Waldoch Sports – Forest Lake, MN – Oct. 17, 2005

Waldoch Sports
13824 Lake Drive
Forest Lake, MN 55025
(651) 464-5776
John and Barb Waldoch
Waldoch Sports was founded in 1980 as a Yamaha and Ski-Doo dealership. Situated on a large parcel of land, Waldoch used to host a national qualifier for 3-wheeler racing back in the early 1980s. The site now hosts the Haydays Grass Drags each September. The current building is about 6,000 sq. ft., between showroom and parts. There is an additional 2,500 sq. ft. of shop and 9,000 feet of fenced outdoor storage. Waldoch employs 12 full-time employees and 4 part timers. Carries Yamaha full line, except outboards; Ski-Doo, Sea-Doo and BRP ATV. Also carries John Deere lawn and garden.
“Our insurance,” says John Waldoch. “We had an incident with one of our drivers and our insurance has gone up in the last two years about 120%. I’ve shopped it, and even the guys that are shopping it for me are saying, ‘We’ve got to get this out of the way.’ Insurance is nothing more than a loan, once something happens and your insurance triples, now you’re just paying it all back. And until you get it all paid back, you can’t go get a better rate anyplace.”
“The Yamaha Apex and Attak, both of those are actually 50/50,” says Waldoch. “And the Ski-Doo Renegade 800. Now, I’m just saying that for Spring Break and Power Surge. Come fall now, it usually shifts, and it already had. In early fall, people are asking for 800s. Once we get into the November time period, they’ll all be asking for 600s. In parts, it’s Star accessories. Unfortunately, Haydays was 90 degrees and 89 degrees respectively, so nobody was looking for their 40-below winter jacket. When it’s cool at Haydays we sell a lot more clothing. There is no real gadget that people are looking at right now. Parts sales for three year old and older are good. Whether people are getting them ready to sell or getting ready to ride them.”
“In our area we really haven’t had snow since 1997,” says Waldoch. “Customers are coming in asking for crossovers, they come in, ‘Yeah, I want the (Ski-Doo) Renegade,’ or ‘I want the (Yamaha) Attak,’ If you went up to northern Minnesota this last year for some of those snowfalls, you were out West. Unfortunately we are hearing them talk about giving up on snowmobiling. They are wanting to come in and trade in their sled on an ATV or motorcycle. But also, they are optimistic. We’ve had a few who say, ‘I might buy one, I might not.’ If we get an 11-inch snowfall on December 10, they’ll be buyers.”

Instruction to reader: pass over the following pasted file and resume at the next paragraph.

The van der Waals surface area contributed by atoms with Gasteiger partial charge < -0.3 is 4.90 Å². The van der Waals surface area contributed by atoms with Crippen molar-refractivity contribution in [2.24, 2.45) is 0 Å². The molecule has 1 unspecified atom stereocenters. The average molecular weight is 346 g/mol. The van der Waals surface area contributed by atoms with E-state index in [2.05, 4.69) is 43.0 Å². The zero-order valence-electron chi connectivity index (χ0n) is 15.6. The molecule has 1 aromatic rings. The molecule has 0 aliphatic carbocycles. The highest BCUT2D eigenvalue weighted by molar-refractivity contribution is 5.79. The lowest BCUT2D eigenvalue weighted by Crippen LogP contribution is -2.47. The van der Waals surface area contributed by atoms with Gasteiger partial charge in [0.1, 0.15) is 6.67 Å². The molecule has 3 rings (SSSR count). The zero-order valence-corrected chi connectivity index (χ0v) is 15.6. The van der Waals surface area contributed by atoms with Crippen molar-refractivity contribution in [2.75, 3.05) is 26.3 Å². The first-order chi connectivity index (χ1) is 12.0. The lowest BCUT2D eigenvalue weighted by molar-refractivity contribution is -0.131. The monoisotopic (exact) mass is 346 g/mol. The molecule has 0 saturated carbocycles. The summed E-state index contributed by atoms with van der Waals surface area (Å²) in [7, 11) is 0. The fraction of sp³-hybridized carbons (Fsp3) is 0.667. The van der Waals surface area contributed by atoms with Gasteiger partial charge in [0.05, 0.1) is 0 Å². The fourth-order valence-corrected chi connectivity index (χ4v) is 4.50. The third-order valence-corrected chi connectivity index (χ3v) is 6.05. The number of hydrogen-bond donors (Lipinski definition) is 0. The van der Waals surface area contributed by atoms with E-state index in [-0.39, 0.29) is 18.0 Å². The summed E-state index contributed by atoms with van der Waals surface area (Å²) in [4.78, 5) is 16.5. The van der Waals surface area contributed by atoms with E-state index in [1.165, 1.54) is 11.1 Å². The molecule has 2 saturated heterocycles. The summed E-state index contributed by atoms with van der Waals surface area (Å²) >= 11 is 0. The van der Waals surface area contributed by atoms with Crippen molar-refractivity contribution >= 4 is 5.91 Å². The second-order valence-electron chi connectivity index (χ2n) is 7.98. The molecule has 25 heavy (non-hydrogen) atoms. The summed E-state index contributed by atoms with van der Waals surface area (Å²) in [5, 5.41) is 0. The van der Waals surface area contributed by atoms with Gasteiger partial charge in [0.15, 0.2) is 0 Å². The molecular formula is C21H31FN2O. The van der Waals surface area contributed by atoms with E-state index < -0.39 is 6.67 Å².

I think the whole world is facing that,” says Waldoch. “A couple of developments have gone in and that has had a little affect. The club that’s in Lino Lakes, that takes care of the trails, they’ve really done a very good job on the property. The clubs have been able to overcome the issues that are out there. It was kind of a negative when they closed the trails in Washington County, which we’re just on the edge of in Anoka County.”
“I would say, because when things are slow, it seems like service is what keeps things going,” says Waldoch. “Probably 35% of our (bottom line) is from service. Two years ago we added a guy with 30 years experience as our service manager. And right now we’re in the process of hiring a guy with 25 years experience to take over to lead the parts department. We’re probably the last bigger dealership in the Twin Cities to not build the Taj Mahal. To spend a half million dollars on the building to sell the same product I’m selling now, I’d just as soon have better help. When you’re paying good help a lot of money, things do get slow and that money still has to be paid. Our service department, up and down over the 25 years of being here has really been the key to Waldoch Sports. I have a Tuesday morning meeting with the front-end parts people, and with the service people I have a Thursday morning meeting. Whether we just talk about how the hunting trip went or some issue we have at least everybody’s looking at each other. You can sense at breakfast if there is some tension.” Waldoch employs a full time service manager, with three full time techs and a part time tech. There is also a full time setup person. In parts, there are three full timers and three part time employees.
Perhaps the biggest promotion that Waldoch does is the Haydays. Dubbed “The Official Start of Winter” in the Midwest, Haydays draws a huge snowmobile crowd every year. The effect on Waldoch is hard to quantify, but it does create instant recognition of who and where Waldoch Sports is. “There’s nobody in the snowmobile business that doesn’t know where we are,” says Waldoch. “Haydays was pretty good. This week we had three people who were here this weekend come in and buy something.” As for advertising, Waldoch does a lot with print. “In our little local papers, we are on the front page, which I’ve been on for a number of years,” says Waldoch. “That has been pretty good locally. With John Deere, we do group advertising, which I love, because we’re always in the bigger papers. Of course, we do demos, and in the John Deere industry, they welcome demos, because that’s how they sell product.” Waldoch also does demos on some powersports equipment at sales staff discretion. “At Haydays, Yamaha did almost 300 demos of snowmobiles and Rhinos,” says Waldoch. “That was very good.”
“Concentrate at what you have as a task,” says Waldoch. “That’s been the secret to our success; just keep doing what we do best. Don’t get caught up in the fact that, ‘Oh, you know what they’re doing down at the other end of town? We should do that, too.’ But what happens, when things aren’t doing so well, then it doesn’t work anymore. Just focus at what’s at hand.” psb
—Blake Stranz
If you would like to share your story with the readers of Powersports Business, please contact Blake Stranz at bstranz@comcast.net.

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